This leads me to another strong motif in the book, of expectation.  Harry, who has not been expected to amount to anything his entire life, suddenly comes into a rich legacy and a dizzying fame.  What to do with it?  He handles it with innocence, which is very commendable.  Still, I stand with Harry shoulder to shoulder and feel the weight of others' expectations.

"I think we must expect great things from you, Mr. Potter," says Mr. Ollivander.  The follow-up sentence drives the weight home: "After all, He-Who-Must-Not-Be-Named did great things--terrible, yes, but great."  So what is a boy to do?  When he is already "known" by a whole class--no, a whole world--of people, yet still inherently unknown?  How does he establish himself as an individual?  And how does he climb out from under the shadow of such a daunting figure, someone he can't even be allowed to name in order to stand against face-to-face and ask, "Who are you?  And, more importantly, who does that make me?"



  1. I love this whole listing potential discussion points trend!

    #2 I got the impression they were less a 'race' and more of a sub-culture built around it's own particular gifts..and so prone to all the 'classisms' that do come along with sub-cultures (have you ever heard Punks talk about hippies?) but more so because the differences make them almost like separate nations..There is lots of actual racism/species ism that comes up in later books though and is dealt with in what I would consider The Worst Possible Way..but we'll leave that til we get to it ;) I almost see the whole Muggles having Wizard children as similar to the whole Happy Middle-Class Suburbanite couple having utterly bohemian child..You know??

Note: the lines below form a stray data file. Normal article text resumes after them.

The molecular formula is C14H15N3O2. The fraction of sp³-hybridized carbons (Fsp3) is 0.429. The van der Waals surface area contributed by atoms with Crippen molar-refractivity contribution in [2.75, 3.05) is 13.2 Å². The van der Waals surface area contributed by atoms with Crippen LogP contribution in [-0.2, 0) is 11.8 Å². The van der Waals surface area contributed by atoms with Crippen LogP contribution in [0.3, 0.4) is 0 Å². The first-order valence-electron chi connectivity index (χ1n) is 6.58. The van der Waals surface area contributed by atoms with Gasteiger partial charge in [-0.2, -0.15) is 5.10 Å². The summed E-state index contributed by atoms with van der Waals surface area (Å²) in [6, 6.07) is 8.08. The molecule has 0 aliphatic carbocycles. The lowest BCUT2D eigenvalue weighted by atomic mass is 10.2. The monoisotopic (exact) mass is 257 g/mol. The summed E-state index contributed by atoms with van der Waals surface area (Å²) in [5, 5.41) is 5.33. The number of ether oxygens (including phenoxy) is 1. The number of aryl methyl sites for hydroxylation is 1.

With the wands..I'm not sure how intentional Rowling was with her concept of wands in the magical world, but traditionally a wand is less of a bringer of power and more of a channeling tool to focus and intensify magic..I think Rowling's wizards tend toward an interdependence on wands, but if I remember right some of the Hogwart's teachers agree with me ;) And, again traditionally, they're always made of some magical substances (often with more added on, and infused into the wand itself) to intensify the user's own magic. Her wand treatment only really bothers me in one area..some of them are too ridiculously short! At least I remember thinking she had a bad mind for length..

    "And how does he climb out from under the shadow of such a daunting figure, someone he can't even be allowed to name in order to stand against face-to-face and ask, "Who are you? And, more importantly, who does that make me?" "

    Loved this ending..So much.

    "What kind of moral rules.." She seems to have some..but it'll be interesting to talk about these when we get to them..I'd love to read your thoughts on her 'unforgiveable curses' (was that too much of a spoiler??!!) I sometimes wonder..[spoiler!!!]